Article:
Arena is a top-down shooter, using elements of a typical first-person shooter (FPS) in a 2d, sprite-based, shooting game. The game has typical FPS controls, and includes various weapons and bad guys to fight in challenging levels.
|w - up||mouse - move sight||F1 - help
|a - left||left - fire weapon 1||Esc - exit level|
|s - down||right - fire weapon 2|
|d - right||wheel - change weapons|
|1-7 - change weapons|
Sling - Hurl small stones with rapid fire rate and unlimited ammo.Bad Guys:
Pistol - Shoot basic, single bullet.
Cannon - Launch massive ball with slow fire rate.
Shotgun - Spray bullets with moderate fire rate.
Rocket - Scream missile to target, with direct hit and explosion damage.
Machinegun - Fire basic bullets but with rapid fire rate.
Lazer - Mashes bad guys with beam that automatically recharges.
Goblin - (very small, green) Vicious, explodes when he hits you.
Kobold - (small, red) Bigger and slower, but clings to you like white on rice.
Bugbear - (small, blue) Not bigger or faster, but packs a pistol.
Imp - (small, light blue) Not fast, no pistol, but has a lazer. Watch out!
Troll - (medium, orange) Bigger, tougher and with a shotgun.
Ogre - (large, purple) Even bigger still, and has a cannon to boot.
Giant - (very large, grey) An Ogre on steroids.
Hydra- (very large, yellow) A Giant at first, but watch the heads!
Visual Art - Mark Claypool
Programming - Mark Claypool
Sound Effects - from Flash Kit
Level Design - Mark Claypool
Play Testing - Akaash and Saahil Claypool
Send questions or comments to:
Mark Claypool, claypool at cs.wpi.edu
Arena is free! This means free of charge for your personal use. You may copy and distribute copies of Arena, provided that you keep this copyright notice intact. You may not charge for the use of Arena to anyone else. The copyright holder (me, Mark Claypool) reserves the right to reclassify this software as a non-freeware at a later date (e.g. as shareware). Doing so will not modify the license agreement of any previously distributed executables.
Windows 98 or above
32MB DirectX-compatible graphics card
DirectX-compatible sound card
A computer (with keyboard, mouse and monitor) ;-)
Download (version 1.1):
Executable: arena-win7, v1.1 (Vista or Win7 executable, 8.8 Mbytes)
Executable: arena, v1.1 (Win98 or WinXP executable, 7.4 Mbytes)
If you'd like to be on the mailing list to be informed of future arena updates (don't worry, there will be no other spam on this list), let me (claypool at cs.wpi.edu) know.
Below are some somewhat haphazard notes regarding the creation of Arena. Included are reflections on the "soft" plan regarding the artistic vision and game design, with some notes on the technical challenges. Post-mortem type reflections are provided at the end so that I (and maybe others) can learn from this experience for better upcoming game development.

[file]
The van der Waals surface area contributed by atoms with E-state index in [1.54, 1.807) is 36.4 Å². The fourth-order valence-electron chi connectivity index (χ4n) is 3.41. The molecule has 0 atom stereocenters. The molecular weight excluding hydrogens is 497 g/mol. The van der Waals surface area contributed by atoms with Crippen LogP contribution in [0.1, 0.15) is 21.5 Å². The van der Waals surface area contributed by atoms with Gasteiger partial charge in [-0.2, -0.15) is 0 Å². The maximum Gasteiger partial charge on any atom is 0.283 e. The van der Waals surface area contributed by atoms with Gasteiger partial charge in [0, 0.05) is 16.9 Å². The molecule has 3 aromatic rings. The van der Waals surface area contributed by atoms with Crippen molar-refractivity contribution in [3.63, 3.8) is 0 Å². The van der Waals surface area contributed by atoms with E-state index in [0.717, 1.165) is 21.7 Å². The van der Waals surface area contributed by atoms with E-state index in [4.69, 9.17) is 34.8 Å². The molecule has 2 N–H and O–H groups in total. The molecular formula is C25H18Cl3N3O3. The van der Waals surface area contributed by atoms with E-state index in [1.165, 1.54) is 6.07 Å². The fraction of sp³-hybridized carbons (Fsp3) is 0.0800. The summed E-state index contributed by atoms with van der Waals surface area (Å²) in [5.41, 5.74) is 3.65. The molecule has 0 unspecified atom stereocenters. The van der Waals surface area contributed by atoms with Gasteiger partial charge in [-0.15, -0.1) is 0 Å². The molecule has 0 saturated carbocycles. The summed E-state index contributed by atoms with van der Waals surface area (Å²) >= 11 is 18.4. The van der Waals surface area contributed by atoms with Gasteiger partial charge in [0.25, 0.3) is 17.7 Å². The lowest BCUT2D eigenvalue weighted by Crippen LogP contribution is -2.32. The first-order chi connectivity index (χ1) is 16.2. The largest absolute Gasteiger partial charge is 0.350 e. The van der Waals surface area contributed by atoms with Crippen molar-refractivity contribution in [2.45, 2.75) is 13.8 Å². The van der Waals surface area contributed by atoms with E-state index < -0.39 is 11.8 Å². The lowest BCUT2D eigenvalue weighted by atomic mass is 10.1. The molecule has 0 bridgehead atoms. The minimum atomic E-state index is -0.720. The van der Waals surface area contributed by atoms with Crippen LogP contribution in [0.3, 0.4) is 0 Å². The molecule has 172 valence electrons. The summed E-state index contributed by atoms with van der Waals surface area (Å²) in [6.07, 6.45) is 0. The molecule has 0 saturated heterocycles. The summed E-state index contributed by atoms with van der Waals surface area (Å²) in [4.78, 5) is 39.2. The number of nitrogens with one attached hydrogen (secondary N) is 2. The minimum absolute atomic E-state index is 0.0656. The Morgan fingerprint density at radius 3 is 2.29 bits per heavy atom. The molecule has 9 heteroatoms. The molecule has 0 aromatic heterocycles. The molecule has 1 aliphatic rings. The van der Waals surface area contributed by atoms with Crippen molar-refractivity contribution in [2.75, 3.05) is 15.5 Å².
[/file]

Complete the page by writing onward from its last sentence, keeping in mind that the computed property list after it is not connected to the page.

Although Arena is not creative in the game genre sense (it's a shooter, after all), I did enjoy the creativity in the game design (including level design and game balance) and even the limited art (audio selection and sprite creation) that I did. And, being a computer hacker, I enjoyed the technical challenges of programming (always fun) to make it all work.
The goal was to use simple objects (that I could draw) that were clearly distinguishable from one another, primarily by color. This fit into a tenet that I've used when teaching beginning game developers ("if it is not a fun game with simple objects, it won't be a fun game with fancy graphics"), as well as appealed to my limited artistic ability (I can draw circles, after all).
The audio selected was intended to clearly represent action being taken. Thus, a gunshot sounded like a gunshot and when weapons spawned for the player to pickup, it was clearly distinguishable from other sounds (no subtlety). Clarity of the sound meaning was also made through volume, with more important events sounding louder and less important events sounding software. While theme music has it's place in games, it was decided there are too many ways to get it wrong (watered down ambient music or music that is too reactive, for example). Thus, the decision was made to forgo music.
Early development concentrated on making the control of the hero avatar fluid for the player, with responsive actions from the gun (through the mouse). Switching weapons was similarly tested to feel quick and natural. The second weapon (via the right mouse button) was added later, as were options to use the number keys to switch weapons. Both these options were put in place for more advanced players needing more options from the hero avatar. They had the advantage, too, of providing some payoffs for expert players to grow into superior combat.
The game engine itself had technical limitations when the animated sprites were too large. This was true for early incarnations of the game that had many degrees for rotation and for the movie in the start page. Similar limits were encountered when numerous particle effects were used. These limits were overcome by reducing the number of frames of animation (and reducing the sprite playback speed) and reducing the particle effects, both while still maintaining some visual quality.